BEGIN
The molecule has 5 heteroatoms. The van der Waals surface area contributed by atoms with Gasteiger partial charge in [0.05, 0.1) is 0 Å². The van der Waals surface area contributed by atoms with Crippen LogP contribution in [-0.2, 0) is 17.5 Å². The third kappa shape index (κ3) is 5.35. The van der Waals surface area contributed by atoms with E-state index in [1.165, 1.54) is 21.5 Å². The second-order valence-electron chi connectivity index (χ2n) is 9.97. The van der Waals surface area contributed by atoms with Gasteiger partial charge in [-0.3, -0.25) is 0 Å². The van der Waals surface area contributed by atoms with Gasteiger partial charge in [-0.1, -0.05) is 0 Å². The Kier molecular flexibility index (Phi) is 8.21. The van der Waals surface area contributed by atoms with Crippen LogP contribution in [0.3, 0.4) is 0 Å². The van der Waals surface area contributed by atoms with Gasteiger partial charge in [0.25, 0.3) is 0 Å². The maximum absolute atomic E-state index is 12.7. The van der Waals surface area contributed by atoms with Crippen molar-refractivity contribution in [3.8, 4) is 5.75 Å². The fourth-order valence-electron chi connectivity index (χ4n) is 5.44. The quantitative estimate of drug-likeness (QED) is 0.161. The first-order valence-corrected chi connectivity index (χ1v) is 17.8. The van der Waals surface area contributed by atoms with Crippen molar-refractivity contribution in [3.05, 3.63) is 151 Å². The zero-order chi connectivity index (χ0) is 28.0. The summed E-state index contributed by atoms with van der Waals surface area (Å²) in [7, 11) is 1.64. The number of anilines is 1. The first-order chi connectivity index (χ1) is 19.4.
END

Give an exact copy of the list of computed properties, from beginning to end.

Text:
The molecule has 5 heteroatoms. The van der Waals surface area contributed by atoms with Gasteiger partial charge in [0.05, 0.1) is 0 Å². The van der Waals surface area contributed by atoms with Crippen LogP contribution in [-0.2, 0) is 17.5 Å². The third kappa shape index (κ3) is 5.35. The van der Waals surface area contributed by atoms with E-state index in [1.165, 1.54) is 21.5 Å². The second-order valence-electron chi connectivity index (χ2n) is 9.97. The van der Waals surface area contributed by atoms with Gasteiger partial charge in [-0.3, -0.25) is 0 Å². The van der Waals surface area contributed by atoms with Gasteiger partial charge in [-0.1, -0.05) is 0 Å². The Kier molecular flexibility index (Phi) is 8.21. The van der Waals surface area contributed by atoms with Crippen LogP contribution in [0.3, 0.4) is 0 Å². The van der Waals surface area contributed by atoms with Gasteiger partial charge in [0.25, 0.3) is 0 Å². The maximum absolute atomic E-state index is 12.7. The van der Waals surface area contributed by atoms with Crippen molar-refractivity contribution in [3.8, 4) is 5.75 Å². The fourth-order valence-electron chi connectivity index (χ4n) is 5.44. The quantitative estimate of drug-likeness (QED) is 0.161. The first-order valence-corrected chi connectivity index (χ1v) is 17.8. The van der Waals surface area contributed by atoms with Crippen molar-refractivity contribution in [3.05, 3.63) is 151 Å². The zero-order chi connectivity index (χ0) is 28.0. The summed E-state index contributed by atoms with van der Waals surface area (Å²) in [7, 11) is 1.64. The number of anilines is 1. The first-order chi connectivity index (χ1) is 19.4.